9 of 9 people found the following review helpful
on October 5, 2007
I for one love this game. Honestly, I can't put it down. The game certainly has problems, the only question is, is the game worth playing in spite of them? For me, the answer is yes.
The aspects of the game that I love are the ones that remind me of the old Sonic games from the early 90's. The race to the goal missions have the same "it never gets old" feeling that the original Sonic the Hedgehog games, and the speed breaks take me back to the days when I was glued to my T.V in awe of how fast the world was going by in Sonics I and II. These two aspects in combination make for a lot of fun indeed.
Unfortunately, the same cannot be said for absolutely every other aspect of the game.
The unbelievably long list of bonus missions (Don't take damage, don't defeat enemies, etc) have absolutely no re-play value and are certainly not fun. Getting through them is nothing more than a necessary chore to unlock more levels. Since there are only seven full tracks in the game, this is obviously a way to make the game seem longer, but personally, I would have been happy with seven tracks.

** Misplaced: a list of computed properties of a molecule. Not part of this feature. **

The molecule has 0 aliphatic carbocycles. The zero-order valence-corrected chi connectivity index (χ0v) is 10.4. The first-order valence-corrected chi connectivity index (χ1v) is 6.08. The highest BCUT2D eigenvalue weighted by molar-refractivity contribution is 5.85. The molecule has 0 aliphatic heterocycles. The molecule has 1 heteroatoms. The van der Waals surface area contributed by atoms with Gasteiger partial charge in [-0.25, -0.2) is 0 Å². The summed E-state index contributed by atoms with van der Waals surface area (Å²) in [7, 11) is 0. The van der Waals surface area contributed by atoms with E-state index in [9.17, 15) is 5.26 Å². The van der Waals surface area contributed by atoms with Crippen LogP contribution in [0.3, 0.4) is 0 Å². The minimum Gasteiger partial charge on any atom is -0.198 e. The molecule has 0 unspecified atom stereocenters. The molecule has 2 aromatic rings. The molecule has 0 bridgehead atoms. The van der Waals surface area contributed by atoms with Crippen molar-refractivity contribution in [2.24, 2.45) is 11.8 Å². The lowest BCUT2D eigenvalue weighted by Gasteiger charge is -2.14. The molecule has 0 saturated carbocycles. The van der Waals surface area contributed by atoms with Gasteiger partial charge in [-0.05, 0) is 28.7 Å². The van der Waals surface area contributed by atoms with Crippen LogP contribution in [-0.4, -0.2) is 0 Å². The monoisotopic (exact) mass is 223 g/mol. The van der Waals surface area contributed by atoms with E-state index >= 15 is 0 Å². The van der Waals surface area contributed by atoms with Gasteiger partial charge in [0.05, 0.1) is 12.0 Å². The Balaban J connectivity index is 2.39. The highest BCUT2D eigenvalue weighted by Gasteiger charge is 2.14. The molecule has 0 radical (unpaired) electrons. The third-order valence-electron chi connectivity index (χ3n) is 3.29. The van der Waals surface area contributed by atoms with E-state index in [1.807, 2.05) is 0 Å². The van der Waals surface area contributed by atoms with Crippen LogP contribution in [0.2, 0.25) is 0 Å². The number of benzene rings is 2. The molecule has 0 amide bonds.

These bonus run-throughs are the biggest flaw in the game, especially due to the clunky controls. The control in Sonic and the Secret Rings is certainly good enough to race through a stage, but when the game requires you to carry out specific objectives like collecting 50 rings, dodging enemies, and running through a complex level within a short time limit, you start to notice how jerky the controls really are. They are serviceable, but were not designed for precision. Unfortunately, the bonus levels ARE designed for precision, and the controls (while not horrible) are simply not up to the task.
If you can labor through the bonus missions, you will find that the main tracks are remarkably fun to run through, especially when you are not bound by further objectives to get to more stages. If you have not gotten through the remainder of the bonus missions however, you may ask your self if it's worth it to keep going. This will mean the difference between a buy, a rental, and a tossing of the game out the window for a lot of people.
The game certainly could have been better, and if a sequel is ever made (and it should be because the game has a lot of potential), some of these problems might be dealt with. In the mean time however, I would recommend the bare bones elements of the game to anyone who loved the Sonic the Hedgehog games of the 90's. The main tracks really are that fast, and they really are that fun!
27 of 33 people found the following review helpful
on March 18, 2007
I see a lot of bad reviews for the game and after reading them, I find a common problem at lot of players get aggrivated with and quit before the game gets a chance to show its merit. 2 of the reviews I found the user was actually playing the game wrong. I'd like to add that when reading reviews for a game, if the review is short, the user probably knows very little about the game. Take the time to read longer reviews.